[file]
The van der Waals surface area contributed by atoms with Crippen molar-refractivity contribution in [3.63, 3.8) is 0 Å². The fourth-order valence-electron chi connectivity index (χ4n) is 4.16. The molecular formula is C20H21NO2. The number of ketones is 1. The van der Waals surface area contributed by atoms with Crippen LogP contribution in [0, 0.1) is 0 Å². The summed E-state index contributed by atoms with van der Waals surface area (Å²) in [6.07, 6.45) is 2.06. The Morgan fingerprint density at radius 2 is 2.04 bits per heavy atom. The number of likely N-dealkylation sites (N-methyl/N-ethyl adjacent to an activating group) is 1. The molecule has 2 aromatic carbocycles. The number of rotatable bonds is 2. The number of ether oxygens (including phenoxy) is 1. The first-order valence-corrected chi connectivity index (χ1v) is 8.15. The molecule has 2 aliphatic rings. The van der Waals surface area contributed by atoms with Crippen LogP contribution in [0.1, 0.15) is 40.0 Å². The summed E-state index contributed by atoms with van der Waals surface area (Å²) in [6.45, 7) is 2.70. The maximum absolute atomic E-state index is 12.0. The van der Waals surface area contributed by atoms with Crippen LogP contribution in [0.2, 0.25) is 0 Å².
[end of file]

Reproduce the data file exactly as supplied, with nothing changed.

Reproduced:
The van der Waals surface area contributed by atoms with Crippen molar-refractivity contribution in [3.63, 3.8) is 0 Å². The fourth-order valence-electron chi connectivity index (χ4n) is 4.16. The molecular formula is C20H21NO2. The number of ketones is 1. The van der Waals surface area contributed by atoms with Crippen LogP contribution in [0, 0.1) is 0 Å². The summed E-state index contributed by atoms with van der Waals surface area (Å²) in [6.07, 6.45) is 2.06. The Morgan fingerprint density at radius 2 is 2.04 bits per heavy atom. The number of likely N-dealkylation sites (N-methyl/N-ethyl adjacent to an activating group) is 1. The molecule has 2 aromatic carbocycles. The number of rotatable bonds is 2. The number of ether oxygens (including phenoxy) is 1. The first-order valence-corrected chi connectivity index (χ1v) is 8.15. The molecule has 2 aliphatic rings. The van der Waals surface area contributed by atoms with Crippen LogP contribution in [0.1, 0.15) is 40.0 Å². The summed E-state index contributed by atoms with van der Waals surface area (Å²) in [6.45, 7) is 2.70. The maximum absolute atomic E-state index is 12.0. The van der Waals surface area contributed by atoms with Crippen LogP contribution in [0.2, 0.25) is 0 Å².